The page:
How can I reduce my daily intake of sodium?
And how much sodium is acceptable for healthy living? One online credible source said to keep daily intake to around 2,300 mg per day and then another stated it should be no more than 1,500 mg per day.
Can you provide suggestions as to how to stay in this range? I've been reading the nutrition facts labels and I'm shocked at how much sodium is in everything (or so it seems).
Thank you in advance for your assistance.
Donna S - Pensacola, Florida
The USDA Dietary Guidelines recommend all individuals under the age of 51 limit their sodium intake to 2,300 milligrams a day. The Dietary Guidelines recommend no more than 1,500 milligrams a day if you are or have one of the following: 51 years of age or older, African America, high blood pressure, diabetes, or kidney disease.
The top food sources of sodium are from restaurant meals, prepackaged and processed foods. Below is a list of foods which can contain high amounts of sodium:*Food * Sodium range in milligrams (Many of these foods are frozen or canned foods.)
1 slice of bread 80-230
3 oz. luncheon meat 450-1,050
4 oz. slice frozen plain cheese pizza 370-730
4 oz. boneless, skinless chicken breast 40-330
3 oz. breaded chicken strips, restaurant 430-900
3 ox. breaded frozen chicken strips 200-570
1 cup soup 100-940
1 corn dog 350-620
1 cheeseburger, fast-food restaurant 710-1.690
1 oz. slice American Cheese 330-460
1 cup canned pasta with meat sauce 530-980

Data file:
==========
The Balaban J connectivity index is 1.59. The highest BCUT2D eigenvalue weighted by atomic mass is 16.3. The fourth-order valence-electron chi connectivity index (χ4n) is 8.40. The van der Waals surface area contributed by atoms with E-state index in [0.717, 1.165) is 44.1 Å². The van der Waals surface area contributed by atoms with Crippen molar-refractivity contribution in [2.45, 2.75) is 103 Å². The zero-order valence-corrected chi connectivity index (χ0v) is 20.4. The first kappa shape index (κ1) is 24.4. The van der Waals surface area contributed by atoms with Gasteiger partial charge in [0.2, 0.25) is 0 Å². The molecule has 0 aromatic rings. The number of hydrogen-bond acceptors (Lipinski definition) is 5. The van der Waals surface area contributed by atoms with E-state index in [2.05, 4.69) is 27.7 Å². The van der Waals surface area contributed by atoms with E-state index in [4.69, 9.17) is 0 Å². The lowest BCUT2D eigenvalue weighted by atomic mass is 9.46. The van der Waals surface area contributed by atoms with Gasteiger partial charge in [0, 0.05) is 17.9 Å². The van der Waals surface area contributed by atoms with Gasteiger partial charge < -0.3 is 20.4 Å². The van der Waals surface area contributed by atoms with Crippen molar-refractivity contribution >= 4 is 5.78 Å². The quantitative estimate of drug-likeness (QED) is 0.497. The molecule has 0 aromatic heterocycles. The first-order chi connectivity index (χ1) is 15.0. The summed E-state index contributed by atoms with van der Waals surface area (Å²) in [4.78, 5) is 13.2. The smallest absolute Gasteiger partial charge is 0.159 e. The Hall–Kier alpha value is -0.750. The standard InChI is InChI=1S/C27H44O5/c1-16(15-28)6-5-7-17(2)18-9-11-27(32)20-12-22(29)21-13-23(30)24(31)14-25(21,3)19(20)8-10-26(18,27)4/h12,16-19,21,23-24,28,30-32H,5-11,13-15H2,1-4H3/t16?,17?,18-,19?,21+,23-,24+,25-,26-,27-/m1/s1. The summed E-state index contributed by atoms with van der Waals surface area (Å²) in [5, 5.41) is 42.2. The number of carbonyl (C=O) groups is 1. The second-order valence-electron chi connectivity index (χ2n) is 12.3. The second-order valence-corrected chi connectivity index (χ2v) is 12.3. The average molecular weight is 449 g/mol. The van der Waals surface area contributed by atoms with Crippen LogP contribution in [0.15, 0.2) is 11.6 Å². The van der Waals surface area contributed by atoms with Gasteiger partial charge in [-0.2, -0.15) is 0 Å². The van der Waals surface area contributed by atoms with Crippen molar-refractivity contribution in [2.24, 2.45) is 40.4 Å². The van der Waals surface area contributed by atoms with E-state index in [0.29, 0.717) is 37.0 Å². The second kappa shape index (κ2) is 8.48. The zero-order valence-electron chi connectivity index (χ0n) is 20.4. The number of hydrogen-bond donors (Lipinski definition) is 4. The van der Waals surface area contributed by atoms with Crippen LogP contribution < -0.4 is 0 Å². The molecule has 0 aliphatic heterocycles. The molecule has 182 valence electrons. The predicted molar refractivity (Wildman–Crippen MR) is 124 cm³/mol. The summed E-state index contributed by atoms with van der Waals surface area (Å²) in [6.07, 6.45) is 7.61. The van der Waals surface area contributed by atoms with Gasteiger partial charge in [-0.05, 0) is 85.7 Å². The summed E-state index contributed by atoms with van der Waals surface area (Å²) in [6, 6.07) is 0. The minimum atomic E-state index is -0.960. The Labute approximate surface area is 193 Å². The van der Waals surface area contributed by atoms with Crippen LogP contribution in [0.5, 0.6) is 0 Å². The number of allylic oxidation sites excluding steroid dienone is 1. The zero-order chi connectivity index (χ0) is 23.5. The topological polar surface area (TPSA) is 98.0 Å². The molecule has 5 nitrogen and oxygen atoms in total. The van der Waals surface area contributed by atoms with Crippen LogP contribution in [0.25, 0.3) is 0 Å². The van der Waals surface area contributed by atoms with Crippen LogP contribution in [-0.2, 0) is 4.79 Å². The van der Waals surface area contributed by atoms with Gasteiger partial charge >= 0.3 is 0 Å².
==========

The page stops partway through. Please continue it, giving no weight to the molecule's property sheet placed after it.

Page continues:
5 oz. pork with barbecue sauce (packaged) 600-1,120
1 oz. potato chips 50-200
Snack foods include chips, pretzels, and popcorn.
To find the amount of sodium in restaurant meals you need to check the restaurant’s nutritional information. You can also if the restaurant has any low sodium meals.
Ways to reduce the sodium in your meals are:
· Choose fresh and less processed vegetables.
· Limit your use of processed and canned meats
· Check labels on marinades and condiments, especially soy sauce, fish sauce. Canned soups and broths can be very high in sodium, so choose one with lower amounts.
· Check labels of canned foods to find ones lower in sodium. Buy ‘no salt added” canned vegetables.
· “Instant” products, mixes and sauces can be high in sodium, such as flavored rice, and pasta dishes.
· Rinse canned foods (when possible) to remove some of the sodium.
· Remove salt from recipes when possible. (Can download the handout “Modifying Recipes to Be Healthier” at http://ohioline.osu.edu/hyg-fact/5000/pdf/HYG-5543-15.pdf
· Try using different herbs, spices and other ingredients to add or enhance flavors.
· It a label says the food contains 20% or more sodium it is considered to be high in sodium. Look for foods that contain 5% or less sodium.
· Use salt substitutes carefully. Check with your doctor before using, especially if you using diabetic medicines.
Retrain your taste buds by cutting back on salt gradually. Stop salting foods at the table and remove the salt shaker from the table. Then stop adding salt when cooking at home, except when using yeast products. Add other no-sodium/salt added spices and herbs to provide some flavor.